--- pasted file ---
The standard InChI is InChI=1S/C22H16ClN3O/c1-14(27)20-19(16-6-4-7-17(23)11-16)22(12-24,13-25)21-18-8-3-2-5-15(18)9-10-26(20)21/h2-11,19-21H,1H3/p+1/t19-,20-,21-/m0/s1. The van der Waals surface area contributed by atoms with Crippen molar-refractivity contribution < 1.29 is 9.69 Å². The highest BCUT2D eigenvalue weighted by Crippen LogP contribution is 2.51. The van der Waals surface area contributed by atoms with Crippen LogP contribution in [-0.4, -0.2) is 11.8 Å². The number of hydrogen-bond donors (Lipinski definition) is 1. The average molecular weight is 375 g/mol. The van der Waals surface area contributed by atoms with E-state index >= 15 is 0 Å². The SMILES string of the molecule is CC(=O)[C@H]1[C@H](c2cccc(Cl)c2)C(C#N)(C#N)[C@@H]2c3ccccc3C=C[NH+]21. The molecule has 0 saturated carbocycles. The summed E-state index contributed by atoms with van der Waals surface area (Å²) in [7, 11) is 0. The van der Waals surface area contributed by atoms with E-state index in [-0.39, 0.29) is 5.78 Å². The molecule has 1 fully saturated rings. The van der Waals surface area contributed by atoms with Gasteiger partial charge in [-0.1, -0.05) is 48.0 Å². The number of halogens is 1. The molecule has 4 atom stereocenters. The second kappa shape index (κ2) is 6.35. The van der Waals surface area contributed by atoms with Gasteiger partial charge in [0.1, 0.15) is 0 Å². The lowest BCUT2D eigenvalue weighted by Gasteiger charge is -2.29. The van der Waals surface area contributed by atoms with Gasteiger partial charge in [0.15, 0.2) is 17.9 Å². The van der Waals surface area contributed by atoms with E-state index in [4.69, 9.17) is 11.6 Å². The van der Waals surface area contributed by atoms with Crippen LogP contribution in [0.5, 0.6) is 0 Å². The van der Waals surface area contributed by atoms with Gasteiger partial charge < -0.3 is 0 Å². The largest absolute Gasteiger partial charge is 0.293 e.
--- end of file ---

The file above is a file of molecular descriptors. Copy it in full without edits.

The standard InChI is InChI=1S/C22H16ClN3O/c1-14(27)20-19(16-6-4-7-17(23)11-16)22(12-24,13-25)21-18-8-3-2-5-15(18)9-10-26(20)21/h2-11,19-21H,1H3/p+1/t19-,20-,21-/m0/s1. The van der Waals surface area contributed by atoms with Crippen molar-refractivity contribution < 1.29 is 9.69 Å². The highest BCUT2D eigenvalue weighted by Crippen LogP contribution is 2.51. The van der Waals surface area contributed by atoms with Crippen LogP contribution in [-0.4, -0.2) is 11.8 Å². The number of hydrogen-bond donors (Lipinski definition) is 1. The average molecular weight is 375 g/mol. The van der Waals surface area contributed by atoms with E-state index >= 15 is 0 Å². The SMILES string of the molecule is CC(=O)[C@H]1[C@H](c2cccc(Cl)c2)C(C#N)(C#N)[C@@H]2c3ccccc3C=C[NH+]21. The molecule has 0 saturated carbocycles. The summed E-state index contributed by atoms with van der Waals surface area (Å²) in [7, 11) is 0. The van der Waals surface area contributed by atoms with E-state index in [-0.39, 0.29) is 5.78 Å². The molecule has 1 fully saturated rings. The van der Waals surface area contributed by atoms with Gasteiger partial charge in [-0.1, -0.05) is 48.0 Å². The number of halogens is 1. The molecule has 4 atom stereocenters. The second kappa shape index (κ2) is 6.35. The van der Waals surface area contributed by atoms with Gasteiger partial charge in [0.1, 0.15) is 0 Å². The lowest BCUT2D eigenvalue weighted by Gasteiger charge is -2.29. The van der Waals surface area contributed by atoms with Gasteiger partial charge in [0.15, 0.2) is 17.9 Å². The van der Waals surface area contributed by atoms with E-state index in [4.69, 9.17) is 11.6 Å². The van der Waals surface area contributed by atoms with Crippen LogP contribution in [0.5, 0.6) is 0 Å². The van der Waals surface area contributed by atoms with Gasteiger partial charge < -0.3 is 0 Å². The largest absolute Gasteiger partial charge is 0.293 e.